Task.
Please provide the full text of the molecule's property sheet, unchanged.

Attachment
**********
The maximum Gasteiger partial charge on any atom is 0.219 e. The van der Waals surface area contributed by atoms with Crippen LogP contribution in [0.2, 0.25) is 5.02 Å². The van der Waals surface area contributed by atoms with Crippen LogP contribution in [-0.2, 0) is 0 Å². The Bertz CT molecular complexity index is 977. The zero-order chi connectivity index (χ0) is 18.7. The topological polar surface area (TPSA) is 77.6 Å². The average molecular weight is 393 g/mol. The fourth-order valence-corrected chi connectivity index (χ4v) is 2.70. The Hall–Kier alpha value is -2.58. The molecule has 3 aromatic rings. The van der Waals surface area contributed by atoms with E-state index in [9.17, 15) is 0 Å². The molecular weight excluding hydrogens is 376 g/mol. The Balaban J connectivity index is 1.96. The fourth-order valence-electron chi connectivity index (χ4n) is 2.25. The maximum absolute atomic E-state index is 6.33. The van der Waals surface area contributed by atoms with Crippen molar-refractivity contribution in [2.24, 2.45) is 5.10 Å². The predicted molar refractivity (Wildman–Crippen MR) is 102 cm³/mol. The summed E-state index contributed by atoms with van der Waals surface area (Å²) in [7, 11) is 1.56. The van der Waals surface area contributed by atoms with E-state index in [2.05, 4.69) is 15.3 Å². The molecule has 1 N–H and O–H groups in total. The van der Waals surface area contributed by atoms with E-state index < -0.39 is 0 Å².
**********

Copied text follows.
The maximum Gasteiger partial charge on any atom is 0.219 e. The van der Waals surface area contributed by atoms with Crippen LogP contribution in [0.2, 0.25) is 5.02 Å². The van der Waals surface area contributed by atoms with Crippen LogP contribution in [-0.2, 0) is 0 Å². The Bertz CT molecular complexity index is 977. The zero-order chi connectivity index (χ0) is 18.7. The topological polar surface area (TPSA) is 77.6 Å². The average molecular weight is 393 g/mol. The fourth-order valence-corrected chi connectivity index (χ4v) is 2.70. The Hall–Kier alpha value is -2.58. The molecule has 3 aromatic rings. The van der Waals surface area contributed by atoms with E-state index in [9.17, 15) is 0 Å². The molecular weight excluding hydrogens is 376 g/mol. The Balaban J connectivity index is 1.96. The fourth-order valence-electron chi connectivity index (χ4n) is 2.25. The maximum absolute atomic E-state index is 6.33. The van der Waals surface area contributed by atoms with Crippen molar-refractivity contribution in [2.24, 2.45) is 5.10 Å². The predicted molar refractivity (Wildman–Crippen MR) is 102 cm³/mol. The summed E-state index contributed by atoms with van der Waals surface area (Å²) in [7, 11) is 1.56. The van der Waals surface area contributed by atoms with E-state index in [2.05, 4.69) is 15.3 Å². The molecule has 1 N–H and O–H groups in total. The van der Waals surface area contributed by atoms with E-state index < -0.39 is 0 Å².